Someone who cannot acknowledge himself to be mortal as everyone else still has a long way to go before he can reach the point of encounter. At the point of encounter there are neither utter ignoramuses nor perfect sages; there are only people who are attempting, together, to learn more than they now know. Dialogue further requires an intense faith in humankind, faith in their power to make and remake, to create and re-create, faith in their vocation to be more fully human (which is not the privilege of an elite, but the birthright of all).
Finally, true dialogue cannot exist unless the dialoguers engage in critical thinking – thinking which discerns and indivisible solidarity between the world and the people and admits of no dichotomy between them – thinking which perceives reality as a process, as transformation, rather than as a static entity – thinking which does not separate itself from action, but constantly immerses itself in temporality without fear of the risks involved. Critical thinking contrasts with naive thinking, which sees 'historical time as a weight, a stratification of the acquisitions and experiences of the past', from which the present should emerge normalised and 'well-behaved'. For the naive thinker, the important thing is accommodation to this normalised 'today'. For the critic, the important thing is the continuing transformation of reality.
...the former oppressors do not feel liberated. On the contrary, they genuinely consider themselves to be oppressed. Conditioned by the experience of oppressing others, any situation other than their former seems to them like oppression. Formerly, they could eat, dress, wear shoes, be educated, travel, and hear Beethoven; while millions did not eat, had no clothes or shoes, neither studied nor travelled, much less listened to Beethoven. Any restriction on this way of life, in the name of the rights of the community, appears to the former oppressors as a profound violation of their individual rights – although they had no respect for the millions who suffered and died of hunger, pain, sorrow, and despair. For the oppressors, 'human beings' refers only to themselves; other people are 'things'.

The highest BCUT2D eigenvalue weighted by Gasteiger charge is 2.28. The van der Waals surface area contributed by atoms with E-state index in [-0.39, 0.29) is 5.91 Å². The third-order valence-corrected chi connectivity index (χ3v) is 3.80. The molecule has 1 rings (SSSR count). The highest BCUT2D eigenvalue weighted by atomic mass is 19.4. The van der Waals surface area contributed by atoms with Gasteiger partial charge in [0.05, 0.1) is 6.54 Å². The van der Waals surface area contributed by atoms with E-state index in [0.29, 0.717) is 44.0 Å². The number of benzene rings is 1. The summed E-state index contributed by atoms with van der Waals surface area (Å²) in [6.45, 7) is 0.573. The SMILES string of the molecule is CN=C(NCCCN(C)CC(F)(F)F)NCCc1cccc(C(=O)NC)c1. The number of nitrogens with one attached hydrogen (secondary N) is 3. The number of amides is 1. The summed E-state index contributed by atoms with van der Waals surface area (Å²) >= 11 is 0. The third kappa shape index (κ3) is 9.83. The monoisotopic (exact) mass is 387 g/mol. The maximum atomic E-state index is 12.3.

In order to present for the consideration of the oppressed and subjugated a world of deceit designed to increase alienation and passivity, the oppressors develop a series of methods precluding any presentation of the world as a problem and showing it rather as a fixed entity, as something given – something to which people, as mere spectators, must adapt. […] It is accomplished by the oppressors' depositing myths indispensable to the preservation of the status quo: for example, the myth that the oppressive order is a 'free society'; the myth that all persons are free to work where they wish, that if they don't like their boss they can leave him and find another job; the myth that this order respects human rights and is therefore worthy of esteem; the myth that everyone who is industrious can become an entrepreneur – worse yet, the myth that the street vendor is as much an entrepreneur as the owner of a large factory...